ALL-IRELAND SFC SEMI-FINAL
Dublin v Monaghan
Saturday, Croke Park, 5.30pm
Live on BBC and RTE
By Niall Gartland
THERE was an uncanny feel to Dublin’s second-half steamrolling of Mayo a fortnight ago.
For the last few years there’s been a stange listlessness to the Dubs – comparatively speaking of course – but when they tore into Mayo from the second the ball was thrown in for the second-half of their All-Ireland SFC Quarter-Final, it was like being hurled straight back into the Jim Gavin years.
James McCarthy – phenomenal. His midfielder partner Brian Fenton – unreal, and when have you ever seen him so animated and fired up as in the moments following a rash challenge on Con O’Callaghan? Jack McCaffrey – he hasn’t lost a yard of it. Stephen Cluxton, a little greyer on top but still an ocean of calm between the sticks. Ciaran Kilkenny – yes he was dropped but when he came on against Mayo looked just as good as ever. And so on and so forth.
So they’re still a damn fine team and strictly speaking they’re favourites for the All-Ireland title with Kerry narrowly behind. The question of the hour is whether Monaghan, who have exceeded expectations and then some this year, can really put it up to the Dubs.
They’ve had a gratifying season up until this point, it’s fair to say. They pulled off yet another great escape in Division One, they claimed a dramatic late victory over Tyrone in the first round of Ulster and they claimed a penalty shoot-out victory over Armagh a fortnight ago.
There’s been some bad days out too and the narrative remains unfortunately that ‘plucky little Monaghan have exceeded expectations’ and that the die is cast for a Dublin-Kerry final, but hope springs eternal and Vinny Corey will certainly have his side believing that they can give Dublin something to ponder at Croke Park.
It’ll be interesting to see whether they turn the defensiveness up a level. Dublin have been the past masters of unlocking a blanket defence, and they’ll happily throw the ball around looking for gaps all day long. Really, they wrote the book on this kind of thing (see their All-Ireland semi-final masterclass against Tyrone in 2017) and while their form has dipped in the meantime, they seem to have got their mojo back in recent weeks.
Monaghan have guts and determination and all the rest of it but they have some players in cracking form altogether. Conor McCarthy, now playing in a wing-back role, is a great shout for an All-Star, Conor Boyle was imperious against Armagh, Conor McManus, the term living legend is no exaggeration, Gary Mohan has come of age and Micheál Bannigan and Ryan O’Toole have helped carry the scoring burden that once rested too heavily on Conor McManus’ shoulders.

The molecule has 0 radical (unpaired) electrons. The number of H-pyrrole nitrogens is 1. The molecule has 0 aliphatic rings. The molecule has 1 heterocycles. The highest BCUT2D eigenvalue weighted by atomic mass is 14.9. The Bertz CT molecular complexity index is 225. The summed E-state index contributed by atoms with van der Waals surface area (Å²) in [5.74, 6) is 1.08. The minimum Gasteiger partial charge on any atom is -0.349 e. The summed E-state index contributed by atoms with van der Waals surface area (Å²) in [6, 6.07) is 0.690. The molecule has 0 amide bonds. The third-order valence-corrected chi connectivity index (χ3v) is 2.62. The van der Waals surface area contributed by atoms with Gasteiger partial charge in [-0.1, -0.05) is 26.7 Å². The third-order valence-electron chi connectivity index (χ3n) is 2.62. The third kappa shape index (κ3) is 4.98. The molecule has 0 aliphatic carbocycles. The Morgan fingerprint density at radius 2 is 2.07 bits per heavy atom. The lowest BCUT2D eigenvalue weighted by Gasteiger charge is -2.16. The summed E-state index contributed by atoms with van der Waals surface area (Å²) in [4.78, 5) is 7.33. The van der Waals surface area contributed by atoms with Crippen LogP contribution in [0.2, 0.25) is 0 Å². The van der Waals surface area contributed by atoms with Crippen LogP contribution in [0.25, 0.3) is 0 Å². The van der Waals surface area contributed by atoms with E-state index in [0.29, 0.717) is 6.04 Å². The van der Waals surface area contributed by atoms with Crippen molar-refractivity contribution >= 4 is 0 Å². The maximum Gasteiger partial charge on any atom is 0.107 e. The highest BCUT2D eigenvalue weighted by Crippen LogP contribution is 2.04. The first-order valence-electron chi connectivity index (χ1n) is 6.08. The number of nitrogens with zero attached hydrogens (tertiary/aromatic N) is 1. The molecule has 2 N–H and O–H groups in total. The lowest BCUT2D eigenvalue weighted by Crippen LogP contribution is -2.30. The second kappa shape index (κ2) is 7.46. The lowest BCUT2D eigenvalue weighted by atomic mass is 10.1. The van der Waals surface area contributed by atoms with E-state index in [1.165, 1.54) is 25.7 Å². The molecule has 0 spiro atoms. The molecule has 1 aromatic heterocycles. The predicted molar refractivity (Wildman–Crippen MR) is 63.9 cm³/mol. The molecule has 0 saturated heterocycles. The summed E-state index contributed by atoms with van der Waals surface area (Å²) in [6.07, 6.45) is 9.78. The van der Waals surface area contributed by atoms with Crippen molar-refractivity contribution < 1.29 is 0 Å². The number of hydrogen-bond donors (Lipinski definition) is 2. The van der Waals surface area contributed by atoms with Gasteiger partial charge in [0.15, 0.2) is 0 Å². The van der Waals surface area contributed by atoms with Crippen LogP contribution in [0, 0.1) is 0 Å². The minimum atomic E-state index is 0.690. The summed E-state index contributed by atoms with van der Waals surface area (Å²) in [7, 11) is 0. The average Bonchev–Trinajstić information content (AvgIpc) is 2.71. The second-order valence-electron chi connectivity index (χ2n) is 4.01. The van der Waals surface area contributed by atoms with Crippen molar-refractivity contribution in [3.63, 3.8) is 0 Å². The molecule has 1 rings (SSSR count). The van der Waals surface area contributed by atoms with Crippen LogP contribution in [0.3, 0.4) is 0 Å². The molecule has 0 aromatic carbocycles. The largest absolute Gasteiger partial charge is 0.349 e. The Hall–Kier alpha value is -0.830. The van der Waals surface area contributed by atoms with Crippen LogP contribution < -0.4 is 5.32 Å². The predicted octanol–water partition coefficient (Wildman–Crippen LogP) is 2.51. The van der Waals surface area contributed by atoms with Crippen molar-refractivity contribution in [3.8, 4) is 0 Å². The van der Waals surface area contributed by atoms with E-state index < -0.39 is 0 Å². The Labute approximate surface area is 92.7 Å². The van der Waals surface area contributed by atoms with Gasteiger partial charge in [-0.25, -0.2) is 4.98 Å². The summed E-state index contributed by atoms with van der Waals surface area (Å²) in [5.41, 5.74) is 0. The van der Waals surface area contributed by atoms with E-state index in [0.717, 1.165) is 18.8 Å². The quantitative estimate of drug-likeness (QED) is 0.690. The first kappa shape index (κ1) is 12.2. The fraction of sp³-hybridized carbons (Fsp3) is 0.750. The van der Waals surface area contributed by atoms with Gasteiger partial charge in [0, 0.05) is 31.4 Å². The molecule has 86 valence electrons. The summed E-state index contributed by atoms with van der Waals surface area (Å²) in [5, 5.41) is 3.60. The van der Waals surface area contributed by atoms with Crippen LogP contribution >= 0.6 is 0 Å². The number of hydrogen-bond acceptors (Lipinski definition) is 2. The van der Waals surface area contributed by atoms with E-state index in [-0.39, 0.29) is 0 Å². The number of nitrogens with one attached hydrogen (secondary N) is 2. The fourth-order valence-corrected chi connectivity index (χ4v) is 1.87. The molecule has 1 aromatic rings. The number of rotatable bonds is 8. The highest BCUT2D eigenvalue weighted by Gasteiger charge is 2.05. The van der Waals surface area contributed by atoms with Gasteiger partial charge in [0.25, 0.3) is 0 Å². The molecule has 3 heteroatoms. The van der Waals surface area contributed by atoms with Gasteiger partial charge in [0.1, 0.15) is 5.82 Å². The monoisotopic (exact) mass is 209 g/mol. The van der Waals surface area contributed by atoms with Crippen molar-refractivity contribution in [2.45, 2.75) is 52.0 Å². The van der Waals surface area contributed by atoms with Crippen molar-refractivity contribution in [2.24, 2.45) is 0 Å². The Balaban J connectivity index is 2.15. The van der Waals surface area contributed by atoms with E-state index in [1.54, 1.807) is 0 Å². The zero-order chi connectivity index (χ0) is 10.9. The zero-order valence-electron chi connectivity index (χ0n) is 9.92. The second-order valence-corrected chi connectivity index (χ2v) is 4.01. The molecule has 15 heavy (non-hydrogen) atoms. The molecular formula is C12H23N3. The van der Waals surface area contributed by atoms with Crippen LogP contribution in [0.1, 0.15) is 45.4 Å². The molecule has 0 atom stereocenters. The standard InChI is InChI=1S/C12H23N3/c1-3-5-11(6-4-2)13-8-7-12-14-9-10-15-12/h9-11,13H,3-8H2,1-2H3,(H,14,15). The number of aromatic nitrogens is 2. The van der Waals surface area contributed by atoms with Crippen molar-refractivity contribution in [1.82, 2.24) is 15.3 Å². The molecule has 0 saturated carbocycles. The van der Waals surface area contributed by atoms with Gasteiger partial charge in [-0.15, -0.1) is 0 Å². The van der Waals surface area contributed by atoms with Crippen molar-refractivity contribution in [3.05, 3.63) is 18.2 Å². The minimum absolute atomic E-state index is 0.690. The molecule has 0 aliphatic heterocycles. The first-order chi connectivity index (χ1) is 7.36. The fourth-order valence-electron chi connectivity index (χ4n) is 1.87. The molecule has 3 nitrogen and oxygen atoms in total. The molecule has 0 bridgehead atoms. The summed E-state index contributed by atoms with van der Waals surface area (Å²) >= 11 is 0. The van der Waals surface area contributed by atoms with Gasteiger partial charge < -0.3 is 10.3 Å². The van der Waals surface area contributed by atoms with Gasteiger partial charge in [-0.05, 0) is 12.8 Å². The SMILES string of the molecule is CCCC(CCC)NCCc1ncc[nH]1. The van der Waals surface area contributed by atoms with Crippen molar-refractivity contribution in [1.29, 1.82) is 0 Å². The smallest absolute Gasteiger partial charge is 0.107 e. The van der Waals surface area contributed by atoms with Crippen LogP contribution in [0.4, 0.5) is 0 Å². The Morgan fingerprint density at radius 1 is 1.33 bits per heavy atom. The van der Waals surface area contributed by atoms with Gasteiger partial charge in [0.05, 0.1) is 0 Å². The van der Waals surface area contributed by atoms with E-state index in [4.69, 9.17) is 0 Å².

Vinny Corey has proven himself adept at making in-game changes but this is comfortably their most difficult test to date (indeed, it’s a novel challenge as well as they’ve only played one game against non-Ulster opposition in this year’s championship after seven matches, that being a fairly weak Clare side).
It’s impossible to understate how much victory would mean to Monaghan – they’ve never appeared in an All-Ireland final at senior level, and while they’ve claimed a few league victories over this great Dublin side, have struggled against them in championship football.
The feeling is, unfortunately from a Monaghan perspective, that Dublin are coming to the boil nicely. They had a few mixed showings in the championship but they really stepped it up a notch in their last two matches (against Sligo and Mayo). They have the strongest panel in the country and it’d be no surprise if someone like Paul Mannion slips to the subs bench to make way for Ciaran Kilkenny, while Colm Basquel, once just regarded as a solid club player, has been a revelation up front.
Their only weakness we can see is that they cough up too many goal chances and it’d do Monaghan no harm whatsoever to throw in a few measured long-balls into the full-forward line this weekend. Ultimately, it’s hard to see Monaghan getting enough scores and even if it’s a cagey affair in the first half, or even first three quarters of the game, Dublin should eventually pull ahead and book their spot in the final for the first time since 2020.